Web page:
Paul Shaw, a New York-based type historian, led a study session at the California Historical Society devoted to an overview of nineteenth-century American type specimens from the Kemble Collections on Western Printing and Publishing. The group of design professionals, including Stephen Coles, associate curator and editorial director at Letterform Archive, began by looking at several specimens from seminal foundries in Philadelphia, New York, and Boston dating from the 1820s. Later specimens from the same firms showed the rapidly changing tastes in typographic styles as well as the huge growth in the sheer number of typefaces being manufactured.
Specimens of Printing Types made at Bruce’s New York Type Foundry, 1882; Kemble Z250.B7
Shaw and his colleagues were especially intrigued by the 1882 George Bruce’s Son & Co. of New York type specimen book. Nearly all of the texts that showcase the more than 2,000 typefaces contain snippets of information on printing history, including notes about papermaking, press censorship, newspapers, bookselling, libraries, type design, ink manufacture, printing office practice, the invention of presses, and much more. This book stood in strong contrast to several from the L. Johnson Foundry of Philadelphia that were bursting with humorous names and comic phrases. In fact, one of the things that Shaw stressed during the study session was reading the type specimens and not just looking at them, that is, to consider what they say as well as how they look.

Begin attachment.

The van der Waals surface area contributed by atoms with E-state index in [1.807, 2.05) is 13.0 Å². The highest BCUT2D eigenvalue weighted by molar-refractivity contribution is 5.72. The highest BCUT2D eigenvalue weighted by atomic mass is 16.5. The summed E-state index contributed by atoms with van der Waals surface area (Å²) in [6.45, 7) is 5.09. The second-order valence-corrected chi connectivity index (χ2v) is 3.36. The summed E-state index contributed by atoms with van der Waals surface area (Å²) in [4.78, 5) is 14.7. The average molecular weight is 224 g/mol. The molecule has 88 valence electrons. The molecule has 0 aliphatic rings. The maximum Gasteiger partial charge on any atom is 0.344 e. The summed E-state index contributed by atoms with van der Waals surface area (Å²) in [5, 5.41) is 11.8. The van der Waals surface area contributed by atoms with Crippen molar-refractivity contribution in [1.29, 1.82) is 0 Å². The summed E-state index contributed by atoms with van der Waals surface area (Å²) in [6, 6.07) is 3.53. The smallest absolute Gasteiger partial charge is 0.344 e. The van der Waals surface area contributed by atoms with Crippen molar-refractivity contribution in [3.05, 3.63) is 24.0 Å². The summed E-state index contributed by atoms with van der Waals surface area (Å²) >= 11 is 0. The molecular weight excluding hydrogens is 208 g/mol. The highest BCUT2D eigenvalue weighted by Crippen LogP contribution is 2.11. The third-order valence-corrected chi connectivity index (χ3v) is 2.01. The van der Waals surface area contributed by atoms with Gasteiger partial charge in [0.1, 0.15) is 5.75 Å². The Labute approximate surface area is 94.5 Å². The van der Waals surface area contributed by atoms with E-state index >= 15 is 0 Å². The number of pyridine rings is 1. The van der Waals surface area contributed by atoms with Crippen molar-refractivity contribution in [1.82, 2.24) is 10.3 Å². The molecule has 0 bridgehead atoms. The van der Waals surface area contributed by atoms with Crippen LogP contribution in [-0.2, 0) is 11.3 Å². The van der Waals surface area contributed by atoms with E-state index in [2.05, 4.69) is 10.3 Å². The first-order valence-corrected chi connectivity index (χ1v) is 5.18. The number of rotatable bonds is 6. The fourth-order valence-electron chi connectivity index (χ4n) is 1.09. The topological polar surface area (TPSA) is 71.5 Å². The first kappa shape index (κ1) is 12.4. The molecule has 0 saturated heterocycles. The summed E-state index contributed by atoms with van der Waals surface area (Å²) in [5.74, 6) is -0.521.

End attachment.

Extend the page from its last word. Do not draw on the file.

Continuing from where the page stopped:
Specimens of Printing Types, Plain and Ornamental: Borders, Cuts, Rules, and Dashes from the Foundry of L. Johnson & Co., 1859; Kemble OV Z 250.J6 1859
Although the study session emphasized nineteenth-century specimens, the last set of items the group examined was the complete run of The American Chap-Book, designed and written by Will Bradley, often described as the grandfather of American graphic design. These twelve small booklets (published from September 1904 to August 1905) were stunning for their design, color, and illustration. They were an exciting contrast to the more than twenty type specimens the group had previously seen where fewer than ten pages were in color.
The American Chap-Book, American Type Founders Co., 1904-1905; Kemble Z250.A52B
Paul Shaw’s study session opened up new worlds of possibility in a genre of books that appear to most people to be no more than compendiums of plain and fancy type styles. The Kemble Collections are ripe for researchers with a sharp eye and an inquisitive mind. Learn more